Finally, after one of the most suspenseful and unnerving elections of my lifetime, the United States Congress was poised on Wednesday, January 6, 2021, to certify Electoral College votes, a long-held ceremonial element of every incoming presidential cabinet. Instead, mayhem descended on the capital city, and Congress itself, as a mob of Trump supporters laid siege to the Capitol Building with the world as a witness. On what began as an otherwise ordinary day, this mob had climbed the barrier walls, pushed their way past security, and tore through the halls of the US Capitol, trampling Capitol police.
In the first hour, as this spectacle unfolded, there was silence from the White House. Disgraceful and telling, but not surprising. Are you all seeing this??? read an all-staff email, and If these were black folks…! was the common refrain among friends in text messages. After a couple hours of chaos, President-Elect Biden stepped into presidential leadership, filling the vacuum left by President Trump, whose earlier rhetoric had thrown a match into this powder keg, before further encouraging the mob with Tweets sent from his safe hideaway.
I was relieved and thankful for Biden’s demonstration of leadership, that there was now a functional adult at the helm to contend with an in-progress attempted coup in what should have been one of the most secure places on the planet! But my relief quickly gave way to exasperation as Biden spoke these words:
Let me be very clear. The scenes of chaos at the Capitol do not reflect a true America, do not represent who we are. What we’re seeing are a small number of extremists dedicated to lawlessness. […] As I said, America is about honor, decency, respect, tolerance. That’s who we are. That’s who we’ve always been.
Biden followed this with another statement, a true statement. He said the words of a president matter, and this multiplied the insult to the record number of Black people who had cast their vote for the man. An obvious through-line exists from African enslavement to the Slave Codes to the codification of whiteness in 1600s colonial Virginia to plunder and land theft to the Jim Crow era, lynching, housing discrimination, voter suppression, mass incarceration, state murder with impunity of unarmed Black people, disproportionate numbers of death in COVID-19 cases and on and on, right up to the display at the Capitol of a white confederate congregate, unmasked during a contagion.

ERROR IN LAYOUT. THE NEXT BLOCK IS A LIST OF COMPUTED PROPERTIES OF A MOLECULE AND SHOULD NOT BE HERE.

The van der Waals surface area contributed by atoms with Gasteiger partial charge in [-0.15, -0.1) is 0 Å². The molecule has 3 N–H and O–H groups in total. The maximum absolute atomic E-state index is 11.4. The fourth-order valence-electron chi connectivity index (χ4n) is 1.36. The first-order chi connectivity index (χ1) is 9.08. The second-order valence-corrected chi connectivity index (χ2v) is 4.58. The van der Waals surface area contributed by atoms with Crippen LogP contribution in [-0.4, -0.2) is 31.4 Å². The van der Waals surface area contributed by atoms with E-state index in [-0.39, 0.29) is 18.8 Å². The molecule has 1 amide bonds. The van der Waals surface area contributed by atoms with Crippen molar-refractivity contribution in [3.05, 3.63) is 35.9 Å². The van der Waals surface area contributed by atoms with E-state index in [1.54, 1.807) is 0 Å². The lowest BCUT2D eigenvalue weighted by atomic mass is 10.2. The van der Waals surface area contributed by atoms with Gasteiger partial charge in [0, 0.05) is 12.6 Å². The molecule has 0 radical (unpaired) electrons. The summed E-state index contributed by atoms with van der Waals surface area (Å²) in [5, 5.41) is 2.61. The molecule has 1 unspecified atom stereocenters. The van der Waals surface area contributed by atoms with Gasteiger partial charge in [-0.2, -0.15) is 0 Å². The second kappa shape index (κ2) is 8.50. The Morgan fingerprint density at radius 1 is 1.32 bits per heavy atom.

In the years following the Black Civil Rights movement, a kind of slick psychological maneuver made it more outrageous to be called a racist than to actually be a racist. And, of course, the latest pronouncements: “We are not this”; “We are good people”; “Those are just a few bad apples”; “They are a fringe group.” We’ve heard these statements a million times from the mouths of radicalized conservative apologists and white progressives, whose “shallow understanding…is more frustrating than absolute misunderstanding from people of ill will,” bemoaned Rev. Dr. Martin Luther King, Jr.
Yes, this is America, as it has always been. The evidence is its history. Yet a continued cognitive dissonance in the moderate white populace provides both shelter from accountability for white supremacist ideas and security in their white privilege, while marginalized and exploited people, particularly Black people, experience another America.
“We can disagree and still love each other unless your disagreement is rooted in my oppression and denial of my humanity and right to exist.” -James Baldwin
Unity and healing as a nation means earnestly reckoning with the historic and present-day injustices that got us here. Unity after maltreatment or any breach in trust requires acknowledgment, remorse, responsibility, repair, and change. If America will ever know true racial harmony, if it will ever be worthy of the respect and honor it demands of those whom it has long betrayed, it must take these postures and actions. Anything less guarantees falling short of true reconciliation.
LAKETA SMITH is a mother and a social worker. A native of southwest Georgia, she now lives and works in North Carolina, where she is dedicated to cultivating liberation through food and land justice.